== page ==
No matter how unfair the laws may be or the maltreatment that so many experience on a daily basis due to their sexual orientation or gender identity, the march continues, and it is one of pride because everyone should be proud of who they are. And if society could only find a way to embrace acceptance, the world would truly be a better and more loving place for all.

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Snapshot Challenge Saturday

It’s important to surround ourselves with positive, loving individuals. When we’re able to do exactly that, we’ll find that our quality of life will significantly improve.

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Running For A Cause: Part 4

As mentioned yesterday, this upcoming Sunday, January 24th, I’ll be running in the Miami Half Marathon to raise money and awareness for Misioneros Del Camino—a home for orphaned, abandoned, and malnourished children in Guatemala. Over the course of the next few days, I’ll be writing about Misioneros Del Camino and sharing the incredible background story of one brave woman’s calling from above to make a difference, as well as various success stories of some of the many children who grew up at MDC.

One such story is that of Mariano, Rosario, and Geovany, who arrived at the Home two and-a-half years ago at the ages of 7, 4, and a little over 1 year old (respectively). The children’s parents were alcoholics who wandered the street alongside their children. Mariano, the oldest, was in charge of his two younger siblings and was the one who made sure that they had food to eat. Their diet consisted of coffee and bread. At one point, Mariano would carry his younger sister Rosario because she was not able to walk.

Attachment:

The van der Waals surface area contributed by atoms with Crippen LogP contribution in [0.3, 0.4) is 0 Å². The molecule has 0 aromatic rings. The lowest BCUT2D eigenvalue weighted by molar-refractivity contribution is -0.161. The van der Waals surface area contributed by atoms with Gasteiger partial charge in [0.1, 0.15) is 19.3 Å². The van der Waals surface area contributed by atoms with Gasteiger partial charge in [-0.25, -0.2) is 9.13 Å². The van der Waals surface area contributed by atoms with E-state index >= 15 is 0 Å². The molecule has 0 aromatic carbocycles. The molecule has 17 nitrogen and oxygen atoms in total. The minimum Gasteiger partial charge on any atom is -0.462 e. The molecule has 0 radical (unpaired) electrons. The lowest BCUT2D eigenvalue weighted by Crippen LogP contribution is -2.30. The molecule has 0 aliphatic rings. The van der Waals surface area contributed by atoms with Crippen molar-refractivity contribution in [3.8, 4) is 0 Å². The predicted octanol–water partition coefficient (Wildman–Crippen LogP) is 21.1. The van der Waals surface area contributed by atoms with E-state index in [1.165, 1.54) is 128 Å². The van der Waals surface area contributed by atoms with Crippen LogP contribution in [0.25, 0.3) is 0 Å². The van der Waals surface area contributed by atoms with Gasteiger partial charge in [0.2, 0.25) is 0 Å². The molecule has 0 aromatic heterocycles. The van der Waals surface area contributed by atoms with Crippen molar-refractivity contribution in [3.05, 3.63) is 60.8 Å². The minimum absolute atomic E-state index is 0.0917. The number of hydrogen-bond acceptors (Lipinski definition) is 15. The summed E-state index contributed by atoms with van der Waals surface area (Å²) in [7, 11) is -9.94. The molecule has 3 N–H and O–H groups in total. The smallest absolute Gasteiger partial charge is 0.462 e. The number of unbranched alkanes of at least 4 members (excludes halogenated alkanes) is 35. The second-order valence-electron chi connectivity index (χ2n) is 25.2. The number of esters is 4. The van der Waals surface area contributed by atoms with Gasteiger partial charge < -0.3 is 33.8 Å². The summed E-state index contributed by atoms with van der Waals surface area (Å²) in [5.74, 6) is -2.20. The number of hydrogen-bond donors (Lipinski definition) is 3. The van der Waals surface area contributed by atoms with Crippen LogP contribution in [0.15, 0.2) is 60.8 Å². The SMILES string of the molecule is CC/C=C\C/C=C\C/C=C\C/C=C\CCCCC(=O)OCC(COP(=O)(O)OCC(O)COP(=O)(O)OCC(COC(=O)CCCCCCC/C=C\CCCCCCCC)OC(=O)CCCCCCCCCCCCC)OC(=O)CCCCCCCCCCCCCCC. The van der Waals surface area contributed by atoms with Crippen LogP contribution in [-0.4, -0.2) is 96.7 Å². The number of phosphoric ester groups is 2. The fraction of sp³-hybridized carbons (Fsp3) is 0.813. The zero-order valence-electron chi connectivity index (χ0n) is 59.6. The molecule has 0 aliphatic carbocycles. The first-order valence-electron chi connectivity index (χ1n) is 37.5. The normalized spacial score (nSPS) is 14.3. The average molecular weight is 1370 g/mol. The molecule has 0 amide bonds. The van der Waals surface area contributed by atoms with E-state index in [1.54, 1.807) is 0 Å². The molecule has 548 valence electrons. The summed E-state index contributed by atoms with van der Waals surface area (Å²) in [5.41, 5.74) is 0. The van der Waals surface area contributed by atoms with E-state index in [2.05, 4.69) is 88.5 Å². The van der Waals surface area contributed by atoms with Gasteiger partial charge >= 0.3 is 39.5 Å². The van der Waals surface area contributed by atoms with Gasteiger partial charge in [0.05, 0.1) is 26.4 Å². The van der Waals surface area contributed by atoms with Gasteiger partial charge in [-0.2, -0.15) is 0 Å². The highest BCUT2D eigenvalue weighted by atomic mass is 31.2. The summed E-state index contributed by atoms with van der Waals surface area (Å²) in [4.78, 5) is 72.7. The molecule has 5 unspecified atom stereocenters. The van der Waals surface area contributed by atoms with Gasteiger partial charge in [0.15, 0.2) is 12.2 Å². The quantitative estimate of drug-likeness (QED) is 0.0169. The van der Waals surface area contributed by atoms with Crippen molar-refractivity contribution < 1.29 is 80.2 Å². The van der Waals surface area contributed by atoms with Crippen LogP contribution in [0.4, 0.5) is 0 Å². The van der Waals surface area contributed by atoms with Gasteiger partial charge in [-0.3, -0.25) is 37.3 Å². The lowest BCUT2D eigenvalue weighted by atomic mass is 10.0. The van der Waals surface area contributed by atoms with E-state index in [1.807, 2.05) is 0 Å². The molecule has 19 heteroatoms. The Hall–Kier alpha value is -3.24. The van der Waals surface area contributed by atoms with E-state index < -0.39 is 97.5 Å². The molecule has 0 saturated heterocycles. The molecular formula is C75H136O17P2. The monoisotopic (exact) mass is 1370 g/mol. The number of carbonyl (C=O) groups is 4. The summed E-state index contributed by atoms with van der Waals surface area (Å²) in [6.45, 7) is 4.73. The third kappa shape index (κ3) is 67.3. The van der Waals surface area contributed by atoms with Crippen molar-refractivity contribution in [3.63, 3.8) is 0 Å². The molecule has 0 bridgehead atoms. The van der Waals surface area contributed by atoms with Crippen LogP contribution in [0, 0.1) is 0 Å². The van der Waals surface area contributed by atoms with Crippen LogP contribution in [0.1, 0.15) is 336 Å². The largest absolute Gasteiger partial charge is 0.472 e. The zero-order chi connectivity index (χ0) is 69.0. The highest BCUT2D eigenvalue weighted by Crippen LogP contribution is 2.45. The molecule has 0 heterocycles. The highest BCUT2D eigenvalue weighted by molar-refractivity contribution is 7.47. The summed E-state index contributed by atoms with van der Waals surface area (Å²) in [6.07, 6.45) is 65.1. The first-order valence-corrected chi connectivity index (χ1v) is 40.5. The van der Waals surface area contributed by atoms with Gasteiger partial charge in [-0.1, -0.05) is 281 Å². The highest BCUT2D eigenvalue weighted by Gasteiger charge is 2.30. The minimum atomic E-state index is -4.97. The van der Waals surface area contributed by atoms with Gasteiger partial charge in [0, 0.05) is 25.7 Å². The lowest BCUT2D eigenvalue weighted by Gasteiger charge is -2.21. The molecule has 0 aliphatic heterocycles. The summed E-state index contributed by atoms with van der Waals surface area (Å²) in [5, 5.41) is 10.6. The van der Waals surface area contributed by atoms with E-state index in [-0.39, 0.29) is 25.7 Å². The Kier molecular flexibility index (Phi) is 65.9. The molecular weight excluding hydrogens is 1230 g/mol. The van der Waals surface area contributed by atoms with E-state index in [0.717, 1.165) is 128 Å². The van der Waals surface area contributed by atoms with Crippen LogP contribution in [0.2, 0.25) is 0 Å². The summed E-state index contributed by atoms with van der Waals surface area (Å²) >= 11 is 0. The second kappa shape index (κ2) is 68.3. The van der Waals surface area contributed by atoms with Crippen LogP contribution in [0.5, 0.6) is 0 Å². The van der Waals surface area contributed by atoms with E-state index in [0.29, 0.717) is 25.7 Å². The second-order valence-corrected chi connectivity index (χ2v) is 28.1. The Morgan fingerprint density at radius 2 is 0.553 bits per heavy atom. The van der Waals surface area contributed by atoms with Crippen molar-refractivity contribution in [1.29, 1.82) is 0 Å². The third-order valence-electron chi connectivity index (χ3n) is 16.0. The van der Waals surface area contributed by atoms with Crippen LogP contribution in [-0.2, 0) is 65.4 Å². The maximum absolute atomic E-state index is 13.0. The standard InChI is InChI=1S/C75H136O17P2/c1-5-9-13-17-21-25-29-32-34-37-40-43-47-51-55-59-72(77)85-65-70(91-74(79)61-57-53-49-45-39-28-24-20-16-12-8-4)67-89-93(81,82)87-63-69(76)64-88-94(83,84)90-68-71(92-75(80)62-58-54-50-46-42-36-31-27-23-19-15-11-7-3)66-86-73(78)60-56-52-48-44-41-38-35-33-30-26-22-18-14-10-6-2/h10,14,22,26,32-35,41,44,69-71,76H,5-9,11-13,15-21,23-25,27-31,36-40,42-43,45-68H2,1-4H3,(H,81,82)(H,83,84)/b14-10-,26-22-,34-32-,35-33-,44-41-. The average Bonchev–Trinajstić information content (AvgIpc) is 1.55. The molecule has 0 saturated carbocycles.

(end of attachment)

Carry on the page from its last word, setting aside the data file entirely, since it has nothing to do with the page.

Upon arriving at the Home, Geovany could not walk, stand, swallow food, and never smiled. Since arriving at the home, all three children have adapted very well, and as you can tell, Geovany’s development has improved significantly, and he smiles all the time! Thanks to the incredible work being done at Misioneros Del Camino, children like Mariano, Rosario, and Geovany can grow up in a loving environment, while enjoying their childhood to the fullest.

In honor of the work Mami Leo has done, in continuing her legacy, and to help provide a bright future to the current generation of children at Misioneros Del Camino, I am running in this week’s Miami Marathon. If you would like to help contribute to this incredible cause so that we can help fulfill Mami Leo’s mission, please feel free to click on the below link. And if you would like to learn more about Misioneros Del Camino, please feel free to clink on the bottom link.

https://www.gofundme.com/5y82yn78 
www.misionerosdelcamino.org 

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Misioneros Del Camino: Changing Societal Norms

In 1986, Mami Leo answered a call from God to pack her belongings and move to Guatemala to help abandoned, abused, and malnourished children. With $2,700 raised by her and her prayer group, and faith that the Lord would guide her, Mami Leo devoted nearly thirty years of her life living in the mountains, nourishing, educating, and loving countless Guatemalan children in need. Throughout the past month, I have been discussion the incredible milestones that Misioneros Del Camino has accomplished thus far. As the story wraps up to today’s present date, I wanted to share a video with pictures that show some of the beautiful children who have been saved by Misioneros Del Camino.